The Dementia Challenge for LGBT Communities
Dementia is at the top of the national agenda, as reflected in the National Dementia Strategy; by 2025, according to the Alzheimer’s Society, there will be an estimated 1 million people with dementia in the UK. However, there is no specific reference to LGB&T issues in the National Dementia Strategy, despite the fact that LGB&T communities may also have other protected characteristics that demand distinct social care support.
Such concerns were the focus of a roundtable held in late 2014 by the National LGBT Partnership with the National Care Forum, Sue Ryder and the Voluntary Organisations Disability Group. The aim was to consider the needs of LGB&T people with dementia and how the social care workforce could provide more appropriate support. This paper is based on that roundtable discussion.
Dementia Care and LGBT Communities: A good practice paper
The UK is home to an estimated 1.2 million older lesbian and gay people in the UK, yet they are an invisible population and rarely acknowledged by service providers and commissioners.
This issue was summarised by the Social Care Institute for Excellence briefing, Working with lesbian, gay, bisexual and transgender people, which describes how “commissioners and providers don’t often think about LGBT people when planning and delivering services, but this does not mean that LGBT people are not using services or do not want to use services.”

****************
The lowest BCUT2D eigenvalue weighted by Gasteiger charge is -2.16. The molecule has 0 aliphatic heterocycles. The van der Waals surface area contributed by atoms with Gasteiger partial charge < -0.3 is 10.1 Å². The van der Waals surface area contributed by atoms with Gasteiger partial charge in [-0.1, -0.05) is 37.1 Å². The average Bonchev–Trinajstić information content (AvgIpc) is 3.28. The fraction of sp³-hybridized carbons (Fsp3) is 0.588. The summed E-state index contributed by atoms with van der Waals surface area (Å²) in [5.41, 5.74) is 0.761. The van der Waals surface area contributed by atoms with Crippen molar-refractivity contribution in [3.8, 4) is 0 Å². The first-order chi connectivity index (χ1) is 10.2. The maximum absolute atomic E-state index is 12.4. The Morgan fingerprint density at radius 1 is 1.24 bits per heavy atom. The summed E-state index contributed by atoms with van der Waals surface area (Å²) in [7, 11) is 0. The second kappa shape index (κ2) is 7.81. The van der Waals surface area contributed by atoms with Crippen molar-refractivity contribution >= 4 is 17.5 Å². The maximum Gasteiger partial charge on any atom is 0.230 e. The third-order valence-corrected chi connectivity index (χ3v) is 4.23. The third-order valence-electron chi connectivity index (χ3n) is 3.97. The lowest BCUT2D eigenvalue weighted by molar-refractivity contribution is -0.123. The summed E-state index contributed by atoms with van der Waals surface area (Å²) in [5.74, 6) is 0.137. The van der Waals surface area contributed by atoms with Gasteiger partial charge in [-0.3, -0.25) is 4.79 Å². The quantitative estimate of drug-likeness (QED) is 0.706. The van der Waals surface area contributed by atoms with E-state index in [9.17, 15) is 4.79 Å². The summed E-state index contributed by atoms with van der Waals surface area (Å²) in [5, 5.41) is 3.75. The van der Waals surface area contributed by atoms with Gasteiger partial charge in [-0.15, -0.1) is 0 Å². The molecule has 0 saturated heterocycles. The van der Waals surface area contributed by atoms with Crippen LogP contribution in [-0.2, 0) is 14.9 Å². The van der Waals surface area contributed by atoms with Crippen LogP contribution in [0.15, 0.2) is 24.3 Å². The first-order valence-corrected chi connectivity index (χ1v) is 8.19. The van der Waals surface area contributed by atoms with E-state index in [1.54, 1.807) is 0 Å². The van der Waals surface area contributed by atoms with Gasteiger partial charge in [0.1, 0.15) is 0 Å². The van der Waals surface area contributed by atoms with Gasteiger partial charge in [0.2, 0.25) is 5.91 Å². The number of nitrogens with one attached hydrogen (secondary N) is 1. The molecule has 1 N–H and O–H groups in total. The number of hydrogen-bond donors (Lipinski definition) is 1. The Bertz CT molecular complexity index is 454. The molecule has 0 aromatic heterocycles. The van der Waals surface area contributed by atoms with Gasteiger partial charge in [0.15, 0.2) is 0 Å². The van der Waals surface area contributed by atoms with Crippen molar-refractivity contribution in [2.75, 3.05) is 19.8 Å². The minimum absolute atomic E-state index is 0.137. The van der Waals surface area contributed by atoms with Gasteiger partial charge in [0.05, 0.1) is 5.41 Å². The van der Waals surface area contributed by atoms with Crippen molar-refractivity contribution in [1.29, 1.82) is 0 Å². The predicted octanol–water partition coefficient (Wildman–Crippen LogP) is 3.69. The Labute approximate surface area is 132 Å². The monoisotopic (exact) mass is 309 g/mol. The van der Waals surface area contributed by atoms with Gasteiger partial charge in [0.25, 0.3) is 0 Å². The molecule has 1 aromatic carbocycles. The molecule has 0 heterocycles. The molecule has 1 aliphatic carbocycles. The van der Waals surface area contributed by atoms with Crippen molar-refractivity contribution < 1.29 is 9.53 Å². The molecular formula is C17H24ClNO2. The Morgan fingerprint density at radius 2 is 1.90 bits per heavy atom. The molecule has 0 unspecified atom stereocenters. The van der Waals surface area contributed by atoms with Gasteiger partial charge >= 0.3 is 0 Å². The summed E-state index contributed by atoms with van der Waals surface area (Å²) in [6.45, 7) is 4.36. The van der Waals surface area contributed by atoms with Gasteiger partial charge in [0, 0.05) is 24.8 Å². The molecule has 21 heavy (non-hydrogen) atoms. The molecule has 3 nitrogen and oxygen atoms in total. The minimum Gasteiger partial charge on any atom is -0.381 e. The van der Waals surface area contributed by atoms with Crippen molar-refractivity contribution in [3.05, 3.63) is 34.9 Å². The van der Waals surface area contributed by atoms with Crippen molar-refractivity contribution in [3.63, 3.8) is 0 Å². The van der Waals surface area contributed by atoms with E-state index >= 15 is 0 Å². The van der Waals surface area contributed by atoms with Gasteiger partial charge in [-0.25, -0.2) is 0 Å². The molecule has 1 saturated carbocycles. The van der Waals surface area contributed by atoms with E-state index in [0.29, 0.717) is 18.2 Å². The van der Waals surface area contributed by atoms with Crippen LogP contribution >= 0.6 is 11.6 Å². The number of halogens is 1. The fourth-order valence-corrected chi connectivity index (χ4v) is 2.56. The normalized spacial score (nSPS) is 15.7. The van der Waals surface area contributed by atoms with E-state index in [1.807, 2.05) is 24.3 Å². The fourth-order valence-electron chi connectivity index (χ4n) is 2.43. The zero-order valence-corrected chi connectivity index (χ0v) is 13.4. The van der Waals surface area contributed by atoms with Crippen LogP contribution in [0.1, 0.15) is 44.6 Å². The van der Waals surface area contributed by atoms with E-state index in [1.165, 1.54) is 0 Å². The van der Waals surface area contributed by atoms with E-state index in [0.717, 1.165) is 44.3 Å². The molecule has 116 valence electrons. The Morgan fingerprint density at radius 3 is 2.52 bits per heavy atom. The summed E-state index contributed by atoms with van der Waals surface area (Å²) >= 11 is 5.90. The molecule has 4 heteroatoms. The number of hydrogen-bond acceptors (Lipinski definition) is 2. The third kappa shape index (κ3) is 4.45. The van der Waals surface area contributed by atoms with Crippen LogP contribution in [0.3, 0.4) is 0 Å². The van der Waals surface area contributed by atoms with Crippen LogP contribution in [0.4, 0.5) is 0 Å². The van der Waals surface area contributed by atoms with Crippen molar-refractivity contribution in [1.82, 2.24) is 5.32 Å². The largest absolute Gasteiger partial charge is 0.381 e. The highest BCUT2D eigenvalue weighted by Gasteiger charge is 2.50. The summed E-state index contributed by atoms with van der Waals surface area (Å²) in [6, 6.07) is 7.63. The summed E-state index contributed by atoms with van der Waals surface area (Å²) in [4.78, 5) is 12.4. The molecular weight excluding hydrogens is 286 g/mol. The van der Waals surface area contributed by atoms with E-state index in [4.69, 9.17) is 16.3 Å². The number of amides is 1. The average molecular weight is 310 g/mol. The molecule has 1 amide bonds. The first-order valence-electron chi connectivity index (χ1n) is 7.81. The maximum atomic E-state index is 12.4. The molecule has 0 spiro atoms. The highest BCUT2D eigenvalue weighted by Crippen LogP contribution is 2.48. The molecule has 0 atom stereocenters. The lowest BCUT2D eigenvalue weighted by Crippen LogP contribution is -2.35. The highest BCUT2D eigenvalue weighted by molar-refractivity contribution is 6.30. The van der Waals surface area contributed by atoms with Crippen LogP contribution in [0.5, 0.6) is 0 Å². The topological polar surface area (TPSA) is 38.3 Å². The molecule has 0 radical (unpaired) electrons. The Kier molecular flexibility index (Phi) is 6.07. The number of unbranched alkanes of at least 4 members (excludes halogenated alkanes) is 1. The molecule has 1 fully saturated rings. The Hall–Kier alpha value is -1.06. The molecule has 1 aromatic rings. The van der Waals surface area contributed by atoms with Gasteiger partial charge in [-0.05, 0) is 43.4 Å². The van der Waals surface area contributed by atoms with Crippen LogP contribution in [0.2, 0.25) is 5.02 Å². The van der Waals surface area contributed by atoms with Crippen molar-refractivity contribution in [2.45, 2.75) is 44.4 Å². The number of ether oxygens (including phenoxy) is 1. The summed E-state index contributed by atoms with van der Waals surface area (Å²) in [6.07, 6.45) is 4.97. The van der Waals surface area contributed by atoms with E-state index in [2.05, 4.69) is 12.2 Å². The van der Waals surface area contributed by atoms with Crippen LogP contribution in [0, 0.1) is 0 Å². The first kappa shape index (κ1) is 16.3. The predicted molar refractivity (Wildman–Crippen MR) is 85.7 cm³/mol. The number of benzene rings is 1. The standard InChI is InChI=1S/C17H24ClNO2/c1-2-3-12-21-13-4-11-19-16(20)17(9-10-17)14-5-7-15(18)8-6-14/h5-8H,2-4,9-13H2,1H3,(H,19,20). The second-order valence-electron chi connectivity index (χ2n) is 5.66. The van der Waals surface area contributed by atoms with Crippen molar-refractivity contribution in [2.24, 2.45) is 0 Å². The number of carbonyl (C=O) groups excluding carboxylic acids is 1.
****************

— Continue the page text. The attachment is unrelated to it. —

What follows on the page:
Such concerns provide the backdrop to this short case study-based report, which is the second piece of work from our partnership that explores specific support for LGBT people with dementia.
Dementia, Equity and Rights
Anyone, regardless of gender, sexuality, race, ability, or socio-economic background can develop dementia; however some groups have higher prevalence rates and experience greater disparities in the care they receive and the support that is provided to carers.
This publication seeks to highlight the main issues arising for people with dementia and carers from the following population groups: the oldest old, young onset, people with disabilities, black and minority ethnic people (BME), women, LGB&T people, and different socio-economic populations. It considers the prevalence of dementia within each group and the needs and experiences of people living with dementia and carers within each protected characteristic group. It also provides information, recommendations and resources for commissioners, service providers, service users and their carers to ensure that the best possible care and support to people living with dementia and their carers is expected and delivered.